Are the Rangers revealing a new offensive system this year?

Vigneault (NYR)

Vigneault (NYR)

Every season Alain Vigneault tinkers with his line combinations until he finds what he feels will work for the long term. From year to year though, AV alters how his team creates its offense. What will Alain Vigneault have the Rangers doing this season to create scoring chances? Will there be a combination of his first two seasons in New York or will he implement a whole different scheme?

AV’s systems over the last two seasons

The Blueshirts were a fairly straight ahead North/South hockey club up until 2012/13 under John Tortorella. They became a puck possession team under Alain Vigneault and eventually turned that into a Stanley Cup Final run in 2013/14, his first season. During that regular season the Rangers were 52.4% on ice Corsi for percentage of at even strength. The offense was then based on shot attempts and subsequent rebounds from those shots. The Rangers used a strong neutral zone forecheck to turn the puck the other way as well.

Vigneault’s Rangers’ used a fairly straight forward possession based offense. The Rangers would regroup as often as they had to in order to gain the offensive blue line with some momentum or speed. Once they gained the offensive zone the Rangers looked to establish some flow also known as a cycle.

Last season, his second in Manhattan, AV began to get the Rangers to create more offense off the rush from the defensive zone. This rush offense got the Rangers to third in the NHL in total offense and number one in goal differential thanks to defense becoming more aggressive. 50% of the Rangers offense last season was on the rush and as a result they took less low percentage shots than the season before and forced more high percentage shots.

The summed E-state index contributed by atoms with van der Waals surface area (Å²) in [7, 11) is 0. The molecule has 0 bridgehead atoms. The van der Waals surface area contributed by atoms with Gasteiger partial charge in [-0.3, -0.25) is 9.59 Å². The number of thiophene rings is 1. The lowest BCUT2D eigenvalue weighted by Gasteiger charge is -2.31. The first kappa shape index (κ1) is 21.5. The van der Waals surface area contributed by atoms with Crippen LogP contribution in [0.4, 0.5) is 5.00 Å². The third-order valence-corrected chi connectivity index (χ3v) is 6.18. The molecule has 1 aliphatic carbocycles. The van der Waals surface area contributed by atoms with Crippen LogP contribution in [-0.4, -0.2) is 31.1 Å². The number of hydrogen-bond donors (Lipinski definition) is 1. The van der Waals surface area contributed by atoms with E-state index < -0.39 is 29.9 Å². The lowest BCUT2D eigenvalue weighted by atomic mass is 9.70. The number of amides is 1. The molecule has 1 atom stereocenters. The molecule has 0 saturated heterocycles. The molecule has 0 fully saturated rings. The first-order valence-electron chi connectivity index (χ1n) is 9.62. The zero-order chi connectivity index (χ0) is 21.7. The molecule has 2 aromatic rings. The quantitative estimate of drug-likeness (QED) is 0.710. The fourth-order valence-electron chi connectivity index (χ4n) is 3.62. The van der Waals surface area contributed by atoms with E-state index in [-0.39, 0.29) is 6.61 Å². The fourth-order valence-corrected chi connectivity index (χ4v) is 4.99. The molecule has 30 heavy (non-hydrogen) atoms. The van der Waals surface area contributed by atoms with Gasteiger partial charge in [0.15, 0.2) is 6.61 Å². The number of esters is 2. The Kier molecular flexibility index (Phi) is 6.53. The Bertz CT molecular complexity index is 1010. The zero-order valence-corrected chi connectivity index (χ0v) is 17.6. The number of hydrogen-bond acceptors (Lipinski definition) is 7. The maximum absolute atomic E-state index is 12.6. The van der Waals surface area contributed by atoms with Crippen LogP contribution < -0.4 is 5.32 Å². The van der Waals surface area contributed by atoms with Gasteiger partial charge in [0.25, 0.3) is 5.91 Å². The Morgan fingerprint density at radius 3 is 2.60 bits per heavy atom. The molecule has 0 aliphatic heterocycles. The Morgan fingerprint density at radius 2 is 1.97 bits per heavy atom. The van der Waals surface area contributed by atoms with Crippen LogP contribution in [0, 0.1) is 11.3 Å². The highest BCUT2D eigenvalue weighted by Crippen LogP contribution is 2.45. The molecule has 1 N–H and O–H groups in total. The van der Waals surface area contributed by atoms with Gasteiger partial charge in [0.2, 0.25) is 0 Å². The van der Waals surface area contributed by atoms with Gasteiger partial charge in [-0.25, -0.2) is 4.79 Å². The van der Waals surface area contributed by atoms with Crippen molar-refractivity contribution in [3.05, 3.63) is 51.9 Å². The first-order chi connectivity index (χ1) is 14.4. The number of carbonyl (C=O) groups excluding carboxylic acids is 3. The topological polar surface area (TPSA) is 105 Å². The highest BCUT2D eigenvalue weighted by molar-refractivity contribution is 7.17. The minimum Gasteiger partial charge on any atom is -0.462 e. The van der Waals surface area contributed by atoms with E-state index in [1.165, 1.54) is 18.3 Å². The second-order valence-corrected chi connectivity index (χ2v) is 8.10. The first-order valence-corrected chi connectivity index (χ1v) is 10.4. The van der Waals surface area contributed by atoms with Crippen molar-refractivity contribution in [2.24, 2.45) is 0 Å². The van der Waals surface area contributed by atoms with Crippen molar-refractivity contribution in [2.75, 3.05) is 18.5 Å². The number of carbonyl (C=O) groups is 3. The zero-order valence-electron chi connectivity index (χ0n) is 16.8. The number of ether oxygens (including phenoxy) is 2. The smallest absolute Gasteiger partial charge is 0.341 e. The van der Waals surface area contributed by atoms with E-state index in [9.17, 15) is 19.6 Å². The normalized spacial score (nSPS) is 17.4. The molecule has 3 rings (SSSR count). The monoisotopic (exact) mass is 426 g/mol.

Back in 13/14 the Rangers shooting percentage was right around NHL average at 6.7% due to the amount of shots they took. Last season with the rush offense, the Rangers shot 8.4% which is a substantial rise over an 82 game season.

AV’s new offense?

Lindberg scores 1st NHL goal (AP Photo/Nam Y. Huh)

Lindberg scores 1st NHL goal (AP Photo/Nam Y. Huh)

The Rangers create offense from defense by using quick breakout passes and puck support to beat opposing teams to their net. Against the Blackhawks, the Rangers wasted little time taking it to them. Their first goal of the season by Oscar Lindberg at 1:43 into the game happened after Patrick Kane and Artemi Panarin of the Hawks had a 2 on 1 and failed to execute. Viktor Stalberg made a nice quick outlet pass to J.T. Miller and the Rangers turned a scoring chance against into a goal for. That has been the Rangers bread and butter the last two plus seasons now.

The 15/16 Rangers look very much like a mix of 13/14 and 14/15 seasons in terms of how they create their offense. Combining the two in a sense could be a recipe for a dominant offensive Rangers team. If he can keep what worked last season in his aggressive defensive zone coverage and have a better possession team, we could see the Rangers reach full potential.

Keeping ahead of the pack

John Cooper, the coach of the Tampa Bay Lightning copied a lot of what the Rangers do in terms of speed. They have a faster overall roster in Tampa but they play a zone defense coverage which keeps his team from being able to breakout as fast as the Rangers do. Alain Vigneault is one of the most innovative coaches in the entire NHL and I have no doubt he will add something to the Rangers strategy this season.

Vigneault will want to keep the opposition from knowing what’s coming this year. And so when other coaches like John Cooper in Tampa and Mike Johnston in Pittsburgh attempt to copy his past systems. The Rangers are still a step ahead of them.

When AV was hired he stated that he would start the Rangers off slow in terms of the system he employed and got more complicated and indepth as the season went along. Just like he did in Vancouver in his seven seasons with the Canucks. Now, in an effort to get the Rangers to the promised land, he may be making a few more subtle changes to the offense.

I began watching the Rangers in 1990 when I was 9 years old. Soon after a lifelong friend of... More about Bob-O

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